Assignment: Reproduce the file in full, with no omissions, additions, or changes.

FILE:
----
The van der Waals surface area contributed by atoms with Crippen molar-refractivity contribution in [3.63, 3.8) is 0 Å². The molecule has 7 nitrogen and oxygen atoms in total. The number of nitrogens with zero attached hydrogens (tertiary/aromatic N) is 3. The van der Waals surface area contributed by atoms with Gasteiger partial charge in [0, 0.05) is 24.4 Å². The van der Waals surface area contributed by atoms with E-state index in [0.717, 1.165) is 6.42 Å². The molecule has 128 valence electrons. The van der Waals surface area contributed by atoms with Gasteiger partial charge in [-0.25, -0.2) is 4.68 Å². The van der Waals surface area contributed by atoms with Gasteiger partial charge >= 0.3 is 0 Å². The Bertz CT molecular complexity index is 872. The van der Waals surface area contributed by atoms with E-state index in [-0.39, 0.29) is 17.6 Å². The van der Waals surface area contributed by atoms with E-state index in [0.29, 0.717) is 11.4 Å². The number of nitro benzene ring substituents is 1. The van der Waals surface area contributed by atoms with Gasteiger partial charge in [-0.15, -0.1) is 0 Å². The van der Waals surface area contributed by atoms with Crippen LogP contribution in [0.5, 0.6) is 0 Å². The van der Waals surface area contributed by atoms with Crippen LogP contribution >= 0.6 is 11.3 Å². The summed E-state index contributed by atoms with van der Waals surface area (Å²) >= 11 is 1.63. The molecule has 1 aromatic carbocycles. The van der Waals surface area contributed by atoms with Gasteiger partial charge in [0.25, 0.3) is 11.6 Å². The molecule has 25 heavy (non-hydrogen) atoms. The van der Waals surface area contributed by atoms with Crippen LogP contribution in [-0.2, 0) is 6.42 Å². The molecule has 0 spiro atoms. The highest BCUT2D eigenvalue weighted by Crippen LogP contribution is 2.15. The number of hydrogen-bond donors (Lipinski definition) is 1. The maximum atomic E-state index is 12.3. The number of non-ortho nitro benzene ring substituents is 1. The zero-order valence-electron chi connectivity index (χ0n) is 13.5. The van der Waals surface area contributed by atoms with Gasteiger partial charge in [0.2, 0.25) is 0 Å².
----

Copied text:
The van der Waals surface area contributed by atoms with Crippen molar-refractivity contribution in [3.63, 3.8) is 0 Å². The molecule has 7 nitrogen and oxygen atoms in total. The number of nitrogens with zero attached hydrogens (tertiary/aromatic N) is 3. The van der Waals surface area contributed by atoms with Gasteiger partial charge in [0, 0.05) is 24.4 Å². The van der Waals surface area contributed by atoms with E-state index in [0.717, 1.165) is 6.42 Å². The molecule has 128 valence electrons. The van der Waals surface area contributed by atoms with Gasteiger partial charge in [-0.25, -0.2) is 4.68 Å². The van der Waals surface area contributed by atoms with Gasteiger partial charge >= 0.3 is 0 Å². The Bertz CT molecular complexity index is 872. The van der Waals surface area contributed by atoms with E-state index in [-0.39, 0.29) is 17.6 Å². The van der Waals surface area contributed by atoms with E-state index in [0.29, 0.717) is 11.4 Å². The number of nitro benzene ring substituents is 1. The van der Waals surface area contributed by atoms with Gasteiger partial charge in [-0.15, -0.1) is 0 Å². The van der Waals surface area contributed by atoms with Crippen LogP contribution in [0.5, 0.6) is 0 Å². The van der Waals surface area contributed by atoms with Crippen LogP contribution >= 0.6 is 11.3 Å². The summed E-state index contributed by atoms with van der Waals surface area (Å²) >= 11 is 1.63. The molecule has 1 aromatic carbocycles. The van der Waals surface area contributed by atoms with Gasteiger partial charge in [0.25, 0.3) is 11.6 Å². The molecule has 25 heavy (non-hydrogen) atoms. The van der Waals surface area contributed by atoms with Crippen LogP contribution in [-0.2, 0) is 6.42 Å². The molecule has 0 spiro atoms. The highest BCUT2D eigenvalue weighted by Crippen LogP contribution is 2.15. The number of hydrogen-bond donors (Lipinski definition) is 1. The maximum atomic E-state index is 12.3. The number of non-ortho nitro benzene ring substituents is 1. The zero-order valence-electron chi connectivity index (χ0n) is 13.5. The van der Waals surface area contributed by atoms with Gasteiger partial charge in [0.2, 0.25) is 0 Å².